Hopefully this will stem the tide of soil for a least a few years. Thanks to Mike and Mark – couldn’t have done it without your help!

The team after finishing the wall, smiling despite the fact there was no tea available (the lighter for the stove had been left at home).

Rifle Range Post 10

Rifle Range Post 8

As the year draws to a close, it seems like a good time for a round-up of what has been happening at the rifle range in 2019.

The main project we completed was the de-rusting and painting the target frames in the markers’ gallery with red oxide  – a slow and messy job. We also cleaned up the roof support brackets (with the help of Tom and the South Downs National Park volunteers).

Steve paints frame number 8

All eight frames now painted

Work continues on the carriages, however and we still have a few left to sort out. To clean them up, they first need to be raised from the floor of the target pit, which requires freeing the rusted runners and then propping them up to work on.

Robin starting to paint up a carriage

A freshly painted and propped-up carriage

Some of the carriages will need more than a coat of paint to get them ship shape.

A well preserved carriage at the back and one needing a bit of TLC at the front

The Oxford Allen mowers have finally been removed from site, Bill, Steve, Robin and I hauling them out into the field for collection.

Bill, Steve and Robin and the two mowers

Tim, from Ralph Restorations, very kindly came to pick them up them back in July and both mowers fitted perfectly into the small wooden trailer. It was a shame to see them go, but they were becoming a bit of a problem with the nocturnal visitors at the site – we often found the mowers and their associated bits scattered around the markers’ gallery, mostly in the target pits. They had to go before some serious damage was done.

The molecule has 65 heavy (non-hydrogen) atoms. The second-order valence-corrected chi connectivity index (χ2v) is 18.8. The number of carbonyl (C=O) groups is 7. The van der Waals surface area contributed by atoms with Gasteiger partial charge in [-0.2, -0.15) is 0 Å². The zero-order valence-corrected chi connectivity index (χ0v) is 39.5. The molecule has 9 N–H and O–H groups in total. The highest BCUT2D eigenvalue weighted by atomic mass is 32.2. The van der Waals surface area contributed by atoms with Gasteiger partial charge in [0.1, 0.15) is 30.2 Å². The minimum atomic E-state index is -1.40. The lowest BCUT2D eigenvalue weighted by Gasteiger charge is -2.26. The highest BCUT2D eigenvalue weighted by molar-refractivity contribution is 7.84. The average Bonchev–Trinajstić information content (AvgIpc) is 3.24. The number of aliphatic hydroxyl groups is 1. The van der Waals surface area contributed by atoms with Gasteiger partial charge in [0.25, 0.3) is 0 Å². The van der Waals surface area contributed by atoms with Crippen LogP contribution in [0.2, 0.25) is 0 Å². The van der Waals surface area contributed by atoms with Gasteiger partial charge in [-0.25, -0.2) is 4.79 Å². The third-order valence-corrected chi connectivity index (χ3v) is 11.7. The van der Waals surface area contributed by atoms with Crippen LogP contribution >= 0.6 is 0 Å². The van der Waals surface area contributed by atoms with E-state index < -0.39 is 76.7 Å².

Tim takes the mowers away

Rifle Range Post 9


Rifle Range post 7

Back in august there was quite a buzz about something that was found up at the rifle range, during the construction of the fence around the backstop by the South Downs rangers. The first many people knew of it was Nightingale Lane being closed off by the bomb disposal squad.

Thanks to Chloe and Bruno, part of the team putting in the fence, a photo was taken of the item as it was uncovered. The photograph below shows the fins of a 2 inch mortar round and the characteristic ‘flash hole’ configuration between the fins and the body, signifying that this was a smoke or parachute illumination mortar round from the Second World War.

2 inch smoke/illumination mortar round (photograph by Bruno Aveiro)